‘The locals underlined the weaknesses of the mayoral model. But Labour can fix it’

John Denham
Labour MP Liam Byrne with West Midlands mayor candidate Richard Parker. Photo: Liam Bynre

Eight weeks ago, I warned of “huge embarrassment” if the party did not sweep the mayoral board. Richard Parker’s nail-biting win in the West Midlands and David Skaith’s triumph in Rishi Sunak’s Yorkshire avoided the worst case, but losing to Tees Valley’s controversial mayor where we dominate local government and must win many MPs remains a concern.

The election campaigns and the results underlined problems with the current mayoral model. There is the potential for a serious mismatch between the politics of the mayor and the wider local politics. In “low-turnout elections that few voters really care about”, there will always be potential for surprises triggered by discontent with the government or other factors: this time it was Gaza, but there will always be contingent issues. Both make Labour mayors look vulnerable under a Labour government.

Most commentary has stressed how mayors now burnish their personal brands. We would have struggled to identify Andy Street as a Tory from his West Midlands campaign.

For advocates of mayors, this is the whole point. They want to foster charismatic individuals with only loose party affiliations. Direct elections create their own mandate, one that insulates them from party performance at local and national level. Whitehall ministers and civil servants need only negotiate with one person, not elected local authorities. Mayors can be empowered in ways that enable them, at worst, to marginalise local authorities that have far more responsibility for the lives of local people.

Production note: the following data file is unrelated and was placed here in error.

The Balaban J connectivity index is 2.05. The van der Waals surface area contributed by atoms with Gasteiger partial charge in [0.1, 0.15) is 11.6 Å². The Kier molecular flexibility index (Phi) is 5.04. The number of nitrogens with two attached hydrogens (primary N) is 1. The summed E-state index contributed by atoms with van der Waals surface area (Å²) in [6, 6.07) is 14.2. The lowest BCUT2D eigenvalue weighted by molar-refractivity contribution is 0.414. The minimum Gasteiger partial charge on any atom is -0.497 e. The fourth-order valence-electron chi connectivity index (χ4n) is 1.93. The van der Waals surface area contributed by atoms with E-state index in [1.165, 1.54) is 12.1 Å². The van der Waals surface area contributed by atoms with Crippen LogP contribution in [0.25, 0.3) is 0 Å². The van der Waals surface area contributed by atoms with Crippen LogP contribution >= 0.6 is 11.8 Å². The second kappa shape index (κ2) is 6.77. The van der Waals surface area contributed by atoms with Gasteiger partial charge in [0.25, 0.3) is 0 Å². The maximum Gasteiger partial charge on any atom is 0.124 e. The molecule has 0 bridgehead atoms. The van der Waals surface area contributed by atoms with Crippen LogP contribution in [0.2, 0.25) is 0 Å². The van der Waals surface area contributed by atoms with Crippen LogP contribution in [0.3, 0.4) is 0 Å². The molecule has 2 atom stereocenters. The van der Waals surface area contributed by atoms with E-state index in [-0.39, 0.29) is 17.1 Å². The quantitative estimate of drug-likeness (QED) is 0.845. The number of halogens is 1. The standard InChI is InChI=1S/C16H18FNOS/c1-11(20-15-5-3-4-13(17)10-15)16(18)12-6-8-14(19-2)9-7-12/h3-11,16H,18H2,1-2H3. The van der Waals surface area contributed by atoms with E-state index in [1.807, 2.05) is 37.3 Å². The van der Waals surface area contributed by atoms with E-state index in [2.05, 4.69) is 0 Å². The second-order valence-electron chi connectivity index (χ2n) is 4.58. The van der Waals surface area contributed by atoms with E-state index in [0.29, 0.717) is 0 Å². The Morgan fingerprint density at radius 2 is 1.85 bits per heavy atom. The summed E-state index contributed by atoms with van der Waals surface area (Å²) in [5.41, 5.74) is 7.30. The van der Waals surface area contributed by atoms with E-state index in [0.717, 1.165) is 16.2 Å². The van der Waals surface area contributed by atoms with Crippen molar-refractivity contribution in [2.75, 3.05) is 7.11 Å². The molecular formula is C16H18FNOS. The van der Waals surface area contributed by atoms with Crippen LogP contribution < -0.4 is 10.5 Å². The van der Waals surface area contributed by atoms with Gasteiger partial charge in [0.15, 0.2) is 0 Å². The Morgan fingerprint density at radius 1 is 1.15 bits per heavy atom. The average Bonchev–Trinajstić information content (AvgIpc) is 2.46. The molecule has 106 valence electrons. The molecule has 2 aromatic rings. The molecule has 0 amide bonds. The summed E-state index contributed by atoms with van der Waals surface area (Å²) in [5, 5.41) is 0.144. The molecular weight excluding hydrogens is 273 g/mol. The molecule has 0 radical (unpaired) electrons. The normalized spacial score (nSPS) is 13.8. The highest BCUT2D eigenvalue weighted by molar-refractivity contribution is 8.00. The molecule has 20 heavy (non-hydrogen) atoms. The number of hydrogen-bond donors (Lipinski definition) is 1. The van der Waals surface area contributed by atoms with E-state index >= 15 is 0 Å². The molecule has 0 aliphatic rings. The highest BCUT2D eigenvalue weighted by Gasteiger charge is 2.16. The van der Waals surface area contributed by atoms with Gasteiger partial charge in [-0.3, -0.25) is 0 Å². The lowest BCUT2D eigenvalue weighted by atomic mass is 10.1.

Labour has promised to “turbocharge” mayors, implying that this will be the key layer of local government for investment.  (Labour will apparently now have to ‘turbocharge’ Ben Houchen despite the controversy around the disposal of public assets.) The aim of mayors has always been to take the local out of local government and the politics out of local elections. That, surely, is not what Labour wants?

Mayors must be well-integrated with local councils’ leadership

Effective devolution cannot rely on empowered individuals, however charismatic and able. Reshaping a city region, rural county or mix of the two needs a deep, locally-rooted, democratic culture.

Labour’s devolution must foster an environment in which politicians at every level of local government, together with the communities they represent, share a sense of local identity and purpose. Of course, there will be disagreement about how, and local politics will always be pluralistic, but shared aspirations will be key.

In other words, the mayoral leadership of combined authorities must be well-integrated with the leadership of local councils and local communities and aligned with them. The independence of mayors stressed by their advocates, which is designed to bypass local councils and local elections, can undermine that effort.